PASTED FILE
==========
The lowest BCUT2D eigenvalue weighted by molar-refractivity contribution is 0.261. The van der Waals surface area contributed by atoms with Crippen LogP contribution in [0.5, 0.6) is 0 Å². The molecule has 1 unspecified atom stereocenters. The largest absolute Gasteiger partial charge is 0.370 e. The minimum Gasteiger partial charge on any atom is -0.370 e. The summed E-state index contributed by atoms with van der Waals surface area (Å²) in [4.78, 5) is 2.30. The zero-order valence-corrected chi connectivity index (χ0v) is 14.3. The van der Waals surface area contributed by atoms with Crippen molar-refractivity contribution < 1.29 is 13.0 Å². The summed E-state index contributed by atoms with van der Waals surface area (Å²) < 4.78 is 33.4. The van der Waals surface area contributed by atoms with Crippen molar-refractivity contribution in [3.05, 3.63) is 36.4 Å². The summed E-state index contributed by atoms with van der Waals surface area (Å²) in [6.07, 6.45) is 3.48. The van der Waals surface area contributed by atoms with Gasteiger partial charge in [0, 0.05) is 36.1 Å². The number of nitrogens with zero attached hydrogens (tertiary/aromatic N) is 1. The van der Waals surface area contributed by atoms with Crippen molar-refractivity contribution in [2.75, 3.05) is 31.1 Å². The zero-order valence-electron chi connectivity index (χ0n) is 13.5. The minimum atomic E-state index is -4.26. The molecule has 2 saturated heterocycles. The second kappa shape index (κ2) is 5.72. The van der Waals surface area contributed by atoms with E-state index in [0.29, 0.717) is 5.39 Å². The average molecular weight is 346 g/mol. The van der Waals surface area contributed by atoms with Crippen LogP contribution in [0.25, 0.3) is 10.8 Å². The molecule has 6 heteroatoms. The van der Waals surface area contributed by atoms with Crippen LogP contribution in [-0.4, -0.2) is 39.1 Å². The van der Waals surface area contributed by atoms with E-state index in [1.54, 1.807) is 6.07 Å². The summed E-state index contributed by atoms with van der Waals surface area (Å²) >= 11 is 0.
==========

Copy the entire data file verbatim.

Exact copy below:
The lowest BCUT2D eigenvalue weighted by molar-refractivity contribution is 0.261. The van der Waals surface area contributed by atoms with Crippen LogP contribution in [0.5, 0.6) is 0 Å². The molecule has 1 unspecified atom stereocenters. The largest absolute Gasteiger partial charge is 0.370 e. The minimum Gasteiger partial charge on any atom is -0.370 e. The summed E-state index contributed by atoms with van der Waals surface area (Å²) in [4.78, 5) is 2.30. The zero-order valence-corrected chi connectivity index (χ0v) is 14.3. The van der Waals surface area contributed by atoms with Crippen molar-refractivity contribution < 1.29 is 13.0 Å². The summed E-state index contributed by atoms with van der Waals surface area (Å²) < 4.78 is 33.4. The van der Waals surface area contributed by atoms with Crippen molar-refractivity contribution in [3.05, 3.63) is 36.4 Å². The summed E-state index contributed by atoms with van der Waals surface area (Å²) in [6.07, 6.45) is 3.48. The van der Waals surface area contributed by atoms with Gasteiger partial charge in [0, 0.05) is 36.1 Å². The number of nitrogens with zero attached hydrogens (tertiary/aromatic N) is 1. The van der Waals surface area contributed by atoms with Crippen molar-refractivity contribution in [2.75, 3.05) is 31.1 Å². The zero-order valence-electron chi connectivity index (χ0n) is 13.5. The minimum atomic E-state index is -4.26. The molecule has 2 saturated heterocycles. The second kappa shape index (κ2) is 5.72. The van der Waals surface area contributed by atoms with E-state index in [0.29, 0.717) is 5.39 Å². The average molecular weight is 346 g/mol. The van der Waals surface area contributed by atoms with Crippen LogP contribution in [0.25, 0.3) is 10.8 Å². The molecule has 6 heteroatoms. The van der Waals surface area contributed by atoms with Crippen LogP contribution in [-0.4, -0.2) is 39.1 Å². The van der Waals surface area contributed by atoms with E-state index in [1.54, 1.807) is 6.07 Å². The summed E-state index contributed by atoms with van der Waals surface area (Å²) >= 11 is 0.